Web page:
Dropbox expected to go Public in 2018


For the past few years, Silicon Valley has seen the rise of many start-ups. Some of these start-ups have gone on to live up to their expectations while some have fallen short of the expectations. Some of the successful start-ups in the past few years in Silicon Valley include Pinterest, Airbnb, and Uber. At the same time, many of these companies have failed to trade publicly for various reasons. However, Dropbox has paid a deaf ear to these myths, and close sources confirm that the company is considering going public in 2018. For starters, Dropbox happens to be an online storage company that offers free and paid services depending on the storage needs of its customers. The first 15 GB provided by Dropbox is free.

The New York Times learned about the issue of going public from close sources that could only speak on anonymity as they were not authorized to speak on behalf of the company. At the same time, they didn’t want to jeopardize their career prospects. At the moment, Dropbox has been valued at $10 billion meaning that should the company successfully go public, it will be one of the most successful technology companies to go for stock market listing in the last few years. This will offer the company a chance to join the likes of Airbnb, Lyft, and Uber that are expected to go public in the coming few months. As for Uber, the process is expected to be completed by the end of 2018.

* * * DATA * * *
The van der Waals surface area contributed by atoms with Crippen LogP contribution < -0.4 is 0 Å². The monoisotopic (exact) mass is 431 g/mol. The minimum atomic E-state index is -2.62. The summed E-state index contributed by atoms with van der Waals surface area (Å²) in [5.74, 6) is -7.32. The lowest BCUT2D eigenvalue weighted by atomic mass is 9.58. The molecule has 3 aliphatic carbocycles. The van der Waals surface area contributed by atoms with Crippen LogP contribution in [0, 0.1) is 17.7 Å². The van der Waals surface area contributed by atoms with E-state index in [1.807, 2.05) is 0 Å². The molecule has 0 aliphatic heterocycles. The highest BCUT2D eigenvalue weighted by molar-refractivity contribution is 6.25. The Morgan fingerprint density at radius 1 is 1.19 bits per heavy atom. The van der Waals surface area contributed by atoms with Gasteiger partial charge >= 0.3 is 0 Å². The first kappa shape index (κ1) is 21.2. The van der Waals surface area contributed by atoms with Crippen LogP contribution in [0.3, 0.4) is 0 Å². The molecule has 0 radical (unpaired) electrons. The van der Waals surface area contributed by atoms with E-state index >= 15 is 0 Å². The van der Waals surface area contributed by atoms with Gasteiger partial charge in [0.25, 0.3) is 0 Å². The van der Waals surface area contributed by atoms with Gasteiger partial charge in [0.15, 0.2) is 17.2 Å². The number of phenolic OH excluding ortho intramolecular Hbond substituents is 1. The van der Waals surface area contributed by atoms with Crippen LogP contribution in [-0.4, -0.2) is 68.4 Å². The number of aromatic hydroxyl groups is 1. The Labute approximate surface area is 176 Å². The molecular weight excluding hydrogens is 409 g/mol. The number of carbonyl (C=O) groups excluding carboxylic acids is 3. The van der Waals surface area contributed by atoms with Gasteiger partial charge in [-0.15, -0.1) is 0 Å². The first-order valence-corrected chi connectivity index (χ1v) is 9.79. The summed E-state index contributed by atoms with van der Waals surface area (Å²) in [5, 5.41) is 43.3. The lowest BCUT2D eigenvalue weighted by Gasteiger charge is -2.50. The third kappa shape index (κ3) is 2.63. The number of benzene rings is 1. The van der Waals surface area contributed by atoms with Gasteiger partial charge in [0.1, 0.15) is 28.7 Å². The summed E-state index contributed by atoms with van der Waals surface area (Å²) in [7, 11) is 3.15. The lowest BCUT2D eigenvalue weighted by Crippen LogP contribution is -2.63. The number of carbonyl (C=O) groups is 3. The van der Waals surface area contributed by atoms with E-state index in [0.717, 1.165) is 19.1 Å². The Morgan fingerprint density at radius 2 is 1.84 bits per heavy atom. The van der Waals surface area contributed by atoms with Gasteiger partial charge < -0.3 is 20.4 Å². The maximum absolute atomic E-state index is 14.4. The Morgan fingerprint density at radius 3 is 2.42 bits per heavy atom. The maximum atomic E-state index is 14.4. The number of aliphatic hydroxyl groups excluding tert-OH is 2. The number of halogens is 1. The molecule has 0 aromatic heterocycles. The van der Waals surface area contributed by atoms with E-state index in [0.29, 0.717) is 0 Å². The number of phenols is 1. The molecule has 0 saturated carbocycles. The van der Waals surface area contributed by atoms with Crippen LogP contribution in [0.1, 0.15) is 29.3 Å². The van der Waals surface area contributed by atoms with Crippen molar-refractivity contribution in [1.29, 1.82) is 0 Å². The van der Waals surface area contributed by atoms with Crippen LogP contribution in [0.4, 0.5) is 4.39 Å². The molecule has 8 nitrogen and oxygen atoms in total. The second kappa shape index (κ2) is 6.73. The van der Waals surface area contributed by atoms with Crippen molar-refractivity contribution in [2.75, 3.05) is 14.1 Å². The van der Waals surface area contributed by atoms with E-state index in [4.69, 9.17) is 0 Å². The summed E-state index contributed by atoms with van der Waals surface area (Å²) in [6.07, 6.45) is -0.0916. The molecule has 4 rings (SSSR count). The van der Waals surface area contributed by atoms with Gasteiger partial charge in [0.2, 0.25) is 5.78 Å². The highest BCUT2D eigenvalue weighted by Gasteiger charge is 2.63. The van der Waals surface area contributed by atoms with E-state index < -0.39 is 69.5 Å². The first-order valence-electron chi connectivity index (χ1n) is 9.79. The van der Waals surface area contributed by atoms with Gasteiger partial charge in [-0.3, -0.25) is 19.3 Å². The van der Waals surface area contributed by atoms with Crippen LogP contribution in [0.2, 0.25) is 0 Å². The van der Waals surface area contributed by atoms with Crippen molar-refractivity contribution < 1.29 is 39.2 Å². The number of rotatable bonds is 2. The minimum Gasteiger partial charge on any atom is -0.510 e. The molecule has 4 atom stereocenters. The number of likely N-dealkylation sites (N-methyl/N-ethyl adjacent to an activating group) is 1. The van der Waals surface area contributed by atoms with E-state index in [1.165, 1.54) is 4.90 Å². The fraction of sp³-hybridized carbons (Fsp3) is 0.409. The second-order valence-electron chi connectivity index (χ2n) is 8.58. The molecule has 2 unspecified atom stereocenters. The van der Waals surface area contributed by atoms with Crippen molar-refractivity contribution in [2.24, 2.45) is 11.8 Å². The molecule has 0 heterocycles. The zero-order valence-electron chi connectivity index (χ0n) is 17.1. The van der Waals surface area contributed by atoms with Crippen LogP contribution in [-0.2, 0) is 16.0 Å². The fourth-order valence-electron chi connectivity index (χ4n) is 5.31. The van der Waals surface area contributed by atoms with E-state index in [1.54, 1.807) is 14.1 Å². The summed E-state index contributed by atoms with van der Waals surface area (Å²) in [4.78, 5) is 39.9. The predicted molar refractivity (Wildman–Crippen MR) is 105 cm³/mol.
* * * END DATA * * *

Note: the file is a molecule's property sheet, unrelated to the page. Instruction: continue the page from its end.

The Times reported that the success or failure of Dropbox would have far-reaching consequences to other companies in Silicon Valley. This comes after several companies in Silicon Valley have attempted the feat and terribly failed. Some of the tech companies to go public in the last few years include Snapchat and Blue Apron. While we all know the services offered by Snapchat, Blue Apron specialized in meat kit delivery. Investors were left disappointed, and this led to a lot of questions being asked regarding the durability of some of these investments. At the moment, there are countless Wall Street investors who believe that Dropbox will continue to be profitable despite competition. For instance, there are numerous tech companies offering free storage services with Microsoft being a good example. Venky Ganesan works for Menlo Ventures as a venture capitalist. He believes that Dropbox IPO will be what he referred to as a harbinger for many Silicon Valley start-ups.

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